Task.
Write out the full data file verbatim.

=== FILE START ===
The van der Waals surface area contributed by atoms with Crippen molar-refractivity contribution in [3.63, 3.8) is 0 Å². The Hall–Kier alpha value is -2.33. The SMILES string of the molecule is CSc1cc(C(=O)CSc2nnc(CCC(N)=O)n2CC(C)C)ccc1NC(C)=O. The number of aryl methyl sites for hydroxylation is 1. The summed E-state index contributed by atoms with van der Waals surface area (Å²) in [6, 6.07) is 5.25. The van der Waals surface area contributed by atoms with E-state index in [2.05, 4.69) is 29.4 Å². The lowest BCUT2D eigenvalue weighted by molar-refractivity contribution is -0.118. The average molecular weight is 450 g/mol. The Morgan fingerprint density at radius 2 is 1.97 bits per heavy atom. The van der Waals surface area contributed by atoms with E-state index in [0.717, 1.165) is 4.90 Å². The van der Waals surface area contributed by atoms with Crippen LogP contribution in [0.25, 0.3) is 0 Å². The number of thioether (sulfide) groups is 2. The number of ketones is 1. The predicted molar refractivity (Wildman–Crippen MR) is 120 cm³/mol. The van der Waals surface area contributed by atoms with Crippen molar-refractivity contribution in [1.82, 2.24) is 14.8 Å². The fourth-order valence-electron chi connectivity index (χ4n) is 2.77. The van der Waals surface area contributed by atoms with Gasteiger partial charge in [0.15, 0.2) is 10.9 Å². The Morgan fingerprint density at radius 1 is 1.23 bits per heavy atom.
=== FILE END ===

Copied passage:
The van der Waals surface area contributed by atoms with Crippen molar-refractivity contribution in [3.63, 3.8) is 0 Å². The Hall–Kier alpha value is -2.33. The SMILES string of the molecule is CSc1cc(C(=O)CSc2nnc(CCC(N)=O)n2CC(C)C)ccc1NC(C)=O. The number of aryl methyl sites for hydroxylation is 1. The summed E-state index contributed by atoms with van der Waals surface area (Å²) in [6, 6.07) is 5.25. The van der Waals surface area contributed by atoms with E-state index in [2.05, 4.69) is 29.4 Å². The lowest BCUT2D eigenvalue weighted by molar-refractivity contribution is -0.118. The average molecular weight is 450 g/mol. The Morgan fingerprint density at radius 2 is 1.97 bits per heavy atom. The van der Waals surface area contributed by atoms with E-state index in [0.717, 1.165) is 4.90 Å². The van der Waals surface area contributed by atoms with Crippen LogP contribution in [0.25, 0.3) is 0 Å². The number of thioether (sulfide) groups is 2. The number of ketones is 1. The predicted molar refractivity (Wildman–Crippen MR) is 120 cm³/mol. The van der Waals surface area contributed by atoms with Crippen molar-refractivity contribution in [1.82, 2.24) is 14.8 Å². The fourth-order valence-electron chi connectivity index (χ4n) is 2.77. The van der Waals surface area contributed by atoms with Gasteiger partial charge in [0.15, 0.2) is 10.9 Å². The Morgan fingerprint density at radius 1 is 1.23 bits per heavy atom.